Lawmakers taking fresh steps toward federal legalization of cannabis sparked a rally in cannabis stocks on Friday.
Following through on big moves higher in the previous session, beaten-up shares of cannabis stocks started getting off the mat.
The U.S. House of Representatives is expected to vote for the second time on the Marijuana Opportunity, Reinvestment and Expungement (MORE) Act that would legalize cannabis. The news was reported in a Thursday article in Marijuana Moment.
The bill is on a list of other measures that House leaders plan to take up on the House floor next week.
An earlier version cleared the House in 2020 but later stalled in what was a Republican-majority Senate.
Separately, the Senate on Thursday passed legislation sponsored by Sens. Dianne Feinstein (D, Calif.), Chuck Grassley (R, Iowa) and Brian Schatz (D, Hawaii) to expand scientific and medical research on cannabis and its compounds.
“Current rules and regulations make it hard for researchers to study how marijuana and marijuana-derived medications can best be used to treat various conditions,” Feinstein said in a statement. “This important legislation will cut the red tape around the research process, helping get FDA-approved, marijuana-derived medications safely to patients.”
Shares of both Canadian and American-based cannabis companies rose Friday after moving higher in the previous session. Companies from both sides of the border have been working to tap into the U.S. market.
Canadian producer Canopy Growth Corp
rose 10% in premarket trades. The company is poised to immediately benefit from U.S. legalization as it has an option to acquire multi-state operator Acreage Holdings
once the law changes. Acreage shares rose 13%.
The rally comes after cannabis stocks have mostly moved lower in recent months. However, the stocks did rally in November when Nancy Mace, (R, S.C.) introduced her States Reform Act to regulate cannabis in a similar fashion to tobacco.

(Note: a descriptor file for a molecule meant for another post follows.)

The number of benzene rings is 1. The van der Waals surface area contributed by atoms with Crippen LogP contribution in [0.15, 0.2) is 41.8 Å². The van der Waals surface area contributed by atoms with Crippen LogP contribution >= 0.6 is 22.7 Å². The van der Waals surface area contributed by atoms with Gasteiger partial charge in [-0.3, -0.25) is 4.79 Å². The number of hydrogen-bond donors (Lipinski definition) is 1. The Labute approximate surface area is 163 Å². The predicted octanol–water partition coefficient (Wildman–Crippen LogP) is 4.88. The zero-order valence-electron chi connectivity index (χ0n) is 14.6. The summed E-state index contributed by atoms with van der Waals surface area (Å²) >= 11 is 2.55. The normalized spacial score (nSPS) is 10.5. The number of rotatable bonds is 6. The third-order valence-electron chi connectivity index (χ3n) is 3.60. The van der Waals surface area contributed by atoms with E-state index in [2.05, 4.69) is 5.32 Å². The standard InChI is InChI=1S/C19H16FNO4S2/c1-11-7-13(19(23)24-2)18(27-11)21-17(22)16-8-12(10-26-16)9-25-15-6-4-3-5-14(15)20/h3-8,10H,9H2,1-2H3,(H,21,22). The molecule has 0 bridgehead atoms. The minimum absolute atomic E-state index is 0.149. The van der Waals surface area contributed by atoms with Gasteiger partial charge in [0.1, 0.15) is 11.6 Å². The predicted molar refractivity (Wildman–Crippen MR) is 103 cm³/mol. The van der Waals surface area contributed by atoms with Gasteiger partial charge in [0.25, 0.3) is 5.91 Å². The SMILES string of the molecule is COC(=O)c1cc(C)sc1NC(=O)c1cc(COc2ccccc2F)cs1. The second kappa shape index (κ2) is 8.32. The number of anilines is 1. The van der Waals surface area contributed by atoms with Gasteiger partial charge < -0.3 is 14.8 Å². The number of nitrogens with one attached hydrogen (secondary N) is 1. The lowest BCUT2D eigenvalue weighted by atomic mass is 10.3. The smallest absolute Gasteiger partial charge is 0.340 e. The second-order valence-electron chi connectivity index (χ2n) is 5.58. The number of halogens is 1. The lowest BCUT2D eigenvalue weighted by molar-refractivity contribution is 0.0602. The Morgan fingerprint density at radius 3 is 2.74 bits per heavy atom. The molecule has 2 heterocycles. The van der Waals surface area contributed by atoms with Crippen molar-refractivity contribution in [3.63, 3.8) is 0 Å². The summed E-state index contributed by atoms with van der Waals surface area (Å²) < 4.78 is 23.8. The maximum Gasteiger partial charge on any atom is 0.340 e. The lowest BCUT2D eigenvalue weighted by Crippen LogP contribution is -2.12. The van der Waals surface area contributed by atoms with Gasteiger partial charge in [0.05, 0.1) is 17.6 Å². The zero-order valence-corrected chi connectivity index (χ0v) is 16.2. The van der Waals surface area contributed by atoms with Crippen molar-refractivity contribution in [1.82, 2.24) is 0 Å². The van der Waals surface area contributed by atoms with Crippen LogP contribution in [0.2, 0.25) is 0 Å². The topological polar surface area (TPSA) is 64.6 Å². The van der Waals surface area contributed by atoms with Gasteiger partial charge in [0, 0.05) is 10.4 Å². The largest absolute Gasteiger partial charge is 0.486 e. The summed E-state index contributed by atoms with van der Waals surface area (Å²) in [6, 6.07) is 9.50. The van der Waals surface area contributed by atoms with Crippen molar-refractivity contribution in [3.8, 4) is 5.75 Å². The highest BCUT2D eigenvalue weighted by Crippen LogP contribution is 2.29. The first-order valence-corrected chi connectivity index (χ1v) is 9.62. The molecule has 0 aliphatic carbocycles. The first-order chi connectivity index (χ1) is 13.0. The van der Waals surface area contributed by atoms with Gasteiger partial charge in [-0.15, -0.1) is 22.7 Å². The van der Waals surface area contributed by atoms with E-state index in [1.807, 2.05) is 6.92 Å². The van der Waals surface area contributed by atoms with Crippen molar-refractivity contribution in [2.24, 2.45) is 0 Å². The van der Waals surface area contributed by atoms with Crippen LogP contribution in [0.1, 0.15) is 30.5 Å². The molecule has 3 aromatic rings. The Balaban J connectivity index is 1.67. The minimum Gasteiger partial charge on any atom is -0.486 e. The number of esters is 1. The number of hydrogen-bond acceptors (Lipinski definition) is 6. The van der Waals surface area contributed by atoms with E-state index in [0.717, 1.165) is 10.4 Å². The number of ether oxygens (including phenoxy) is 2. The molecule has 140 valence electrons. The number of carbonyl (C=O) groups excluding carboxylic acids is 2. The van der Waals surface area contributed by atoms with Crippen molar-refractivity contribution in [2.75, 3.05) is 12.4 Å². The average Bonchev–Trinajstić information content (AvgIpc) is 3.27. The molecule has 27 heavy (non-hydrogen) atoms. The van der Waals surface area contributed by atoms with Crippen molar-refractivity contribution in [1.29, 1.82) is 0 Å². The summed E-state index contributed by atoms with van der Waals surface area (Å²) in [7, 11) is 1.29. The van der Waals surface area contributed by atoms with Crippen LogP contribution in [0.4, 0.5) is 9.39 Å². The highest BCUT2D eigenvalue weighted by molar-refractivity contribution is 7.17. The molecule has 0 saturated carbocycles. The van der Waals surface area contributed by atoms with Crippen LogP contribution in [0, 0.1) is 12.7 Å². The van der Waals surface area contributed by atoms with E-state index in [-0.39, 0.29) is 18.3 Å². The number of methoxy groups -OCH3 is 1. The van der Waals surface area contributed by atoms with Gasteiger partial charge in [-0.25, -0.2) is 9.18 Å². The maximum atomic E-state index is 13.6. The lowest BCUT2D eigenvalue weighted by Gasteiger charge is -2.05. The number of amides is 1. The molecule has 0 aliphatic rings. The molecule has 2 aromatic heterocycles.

Mace told MarketWatch said she’s been offered the chairperson role on the Subcommittee on Civil Rights and Civil Liberties, which is within the House Oversight Committee. She’s hoping to hold hearings on the States Reform Act within a few weeks.
The original five co-sponsors of the bill remain behind the States Reform Act, but she did not name any additional co-sponsors.
“I’ve been focusing on a lot of advocacy work and educating and getting data,” Mace said. “We have to be able to provide education…on why this is good, from health care to addressing drug addiction to helping the economy and jobs.”
Mace has been compiling data on home districts of legislators on the economic and other potential benefits of legal cannabis such as reducing opioid abuse. It has been shown that as little as one dispensary in a state could reduce opioid deaths.
Mace voted in favor of the SAFE Banking Act, which has repeatedly died in the Senate.
Mace said she’s been drawing interest from more Republicans to back her bill, but some candidates are holding off on any public statements until after the GOP primary season.
Meanwhile, Sen. Chuck Schumer (D, N.Y.) has said he plans to file his own bill in April, and Mace is watching for that.
There are also roughly 2,600 people in the federal prison system for non-violent cannabis offenses and getting those people out of jail appeals to conservative efforts to reduce government spending.
If the Republicans take over the House and Senate in the midterm elections, Mace believes her bill may gain additional traction.
Overall cannabis executives have been more optimistic about federal legalization but timing remains uncertain.